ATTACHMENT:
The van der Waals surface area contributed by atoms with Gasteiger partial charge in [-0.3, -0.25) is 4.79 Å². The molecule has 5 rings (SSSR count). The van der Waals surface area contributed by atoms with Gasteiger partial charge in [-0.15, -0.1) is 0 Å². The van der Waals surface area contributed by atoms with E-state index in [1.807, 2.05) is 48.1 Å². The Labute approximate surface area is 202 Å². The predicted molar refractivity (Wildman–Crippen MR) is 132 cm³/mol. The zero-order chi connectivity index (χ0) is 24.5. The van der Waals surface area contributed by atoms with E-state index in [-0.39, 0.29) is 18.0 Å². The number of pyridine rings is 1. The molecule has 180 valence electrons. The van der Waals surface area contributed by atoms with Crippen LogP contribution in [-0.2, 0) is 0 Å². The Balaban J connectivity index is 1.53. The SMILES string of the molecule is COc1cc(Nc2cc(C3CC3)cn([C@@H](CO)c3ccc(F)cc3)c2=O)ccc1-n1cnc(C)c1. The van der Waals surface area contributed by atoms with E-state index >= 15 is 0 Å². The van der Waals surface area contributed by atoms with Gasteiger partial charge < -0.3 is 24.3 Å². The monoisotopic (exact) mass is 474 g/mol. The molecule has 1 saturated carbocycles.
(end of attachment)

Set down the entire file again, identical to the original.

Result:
The van der Waals surface area contributed by atoms with Gasteiger partial charge in [-0.3, -0.25) is 4.79 Å². The molecule has 5 rings (SSSR count). The van der Waals surface area contributed by atoms with Gasteiger partial charge in [-0.15, -0.1) is 0 Å². The van der Waals surface area contributed by atoms with E-state index in [1.807, 2.05) is 48.1 Å². The Labute approximate surface area is 202 Å². The predicted molar refractivity (Wildman–Crippen MR) is 132 cm³/mol. The zero-order chi connectivity index (χ0) is 24.5. The van der Waals surface area contributed by atoms with E-state index in [-0.39, 0.29) is 18.0 Å². The number of pyridine rings is 1. The molecule has 180 valence electrons. The van der Waals surface area contributed by atoms with Crippen LogP contribution in [-0.2, 0) is 0 Å². The Balaban J connectivity index is 1.53. The SMILES string of the molecule is COc1cc(Nc2cc(C3CC3)cn([C@@H](CO)c3ccc(F)cc3)c2=O)ccc1-n1cnc(C)c1. The van der Waals surface area contributed by atoms with E-state index >= 15 is 0 Å². The van der Waals surface area contributed by atoms with Gasteiger partial charge < -0.3 is 24.3 Å². The monoisotopic (exact) mass is 474 g/mol. The molecule has 1 saturated carbocycles.